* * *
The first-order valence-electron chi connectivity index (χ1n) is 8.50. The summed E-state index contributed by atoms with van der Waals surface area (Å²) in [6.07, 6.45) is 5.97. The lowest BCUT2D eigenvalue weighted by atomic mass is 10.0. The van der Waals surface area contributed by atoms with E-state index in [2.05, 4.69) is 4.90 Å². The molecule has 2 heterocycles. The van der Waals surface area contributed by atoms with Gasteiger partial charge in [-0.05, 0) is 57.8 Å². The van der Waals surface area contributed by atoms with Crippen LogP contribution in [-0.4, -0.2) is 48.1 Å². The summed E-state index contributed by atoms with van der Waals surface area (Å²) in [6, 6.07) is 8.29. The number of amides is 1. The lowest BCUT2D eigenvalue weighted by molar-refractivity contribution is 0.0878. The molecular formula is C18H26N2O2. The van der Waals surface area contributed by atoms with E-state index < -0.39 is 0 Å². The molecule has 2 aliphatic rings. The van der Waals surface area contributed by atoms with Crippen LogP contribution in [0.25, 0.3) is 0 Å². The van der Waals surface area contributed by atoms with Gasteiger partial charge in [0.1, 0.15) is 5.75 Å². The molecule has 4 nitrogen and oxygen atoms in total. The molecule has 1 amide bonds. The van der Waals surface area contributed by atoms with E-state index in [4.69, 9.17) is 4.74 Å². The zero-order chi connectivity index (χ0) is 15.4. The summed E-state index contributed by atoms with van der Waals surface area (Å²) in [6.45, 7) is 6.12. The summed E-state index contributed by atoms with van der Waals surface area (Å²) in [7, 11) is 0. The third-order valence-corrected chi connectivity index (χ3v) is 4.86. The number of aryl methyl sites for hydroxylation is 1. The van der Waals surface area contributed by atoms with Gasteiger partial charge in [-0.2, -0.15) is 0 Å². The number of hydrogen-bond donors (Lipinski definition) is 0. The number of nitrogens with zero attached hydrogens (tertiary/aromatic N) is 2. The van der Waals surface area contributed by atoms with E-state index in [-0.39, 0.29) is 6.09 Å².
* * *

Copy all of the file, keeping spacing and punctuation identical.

The first-order valence-electron chi connectivity index (χ1n) is 8.50. The summed E-state index contributed by atoms with van der Waals surface area (Å²) in [6.07, 6.45) is 5.97. The lowest BCUT2D eigenvalue weighted by atomic mass is 10.0. The van der Waals surface area contributed by atoms with E-state index in [2.05, 4.69) is 4.90 Å². The molecule has 2 heterocycles. The van der Waals surface area contributed by atoms with Gasteiger partial charge in [-0.05, 0) is 57.8 Å². The van der Waals surface area contributed by atoms with Crippen LogP contribution in [-0.4, -0.2) is 48.1 Å². The summed E-state index contributed by atoms with van der Waals surface area (Å²) in [6, 6.07) is 8.29. The number of amides is 1. The lowest BCUT2D eigenvalue weighted by molar-refractivity contribution is 0.0878. The molecular formula is C18H26N2O2. The van der Waals surface area contributed by atoms with E-state index < -0.39 is 0 Å². The molecule has 2 aliphatic rings. The van der Waals surface area contributed by atoms with Crippen LogP contribution in [0.25, 0.3) is 0 Å². The van der Waals surface area contributed by atoms with Gasteiger partial charge in [0.1, 0.15) is 5.75 Å². The molecule has 4 nitrogen and oxygen atoms in total. The molecule has 1 amide bonds. The van der Waals surface area contributed by atoms with E-state index in [4.69, 9.17) is 4.74 Å². The zero-order chi connectivity index (χ0) is 15.4. The summed E-state index contributed by atoms with van der Waals surface area (Å²) in [6.45, 7) is 6.12. The summed E-state index contributed by atoms with van der Waals surface area (Å²) in [7, 11) is 0. The third-order valence-corrected chi connectivity index (χ3v) is 4.86. The number of aryl methyl sites for hydroxylation is 1. The van der Waals surface area contributed by atoms with Gasteiger partial charge in [-0.2, -0.15) is 0 Å². The number of hydrogen-bond donors (Lipinski definition) is 0. The number of nitrogens with zero attached hydrogens (tertiary/aromatic N) is 2. The van der Waals surface area contributed by atoms with E-state index in [-0.39, 0.29) is 6.09 Å².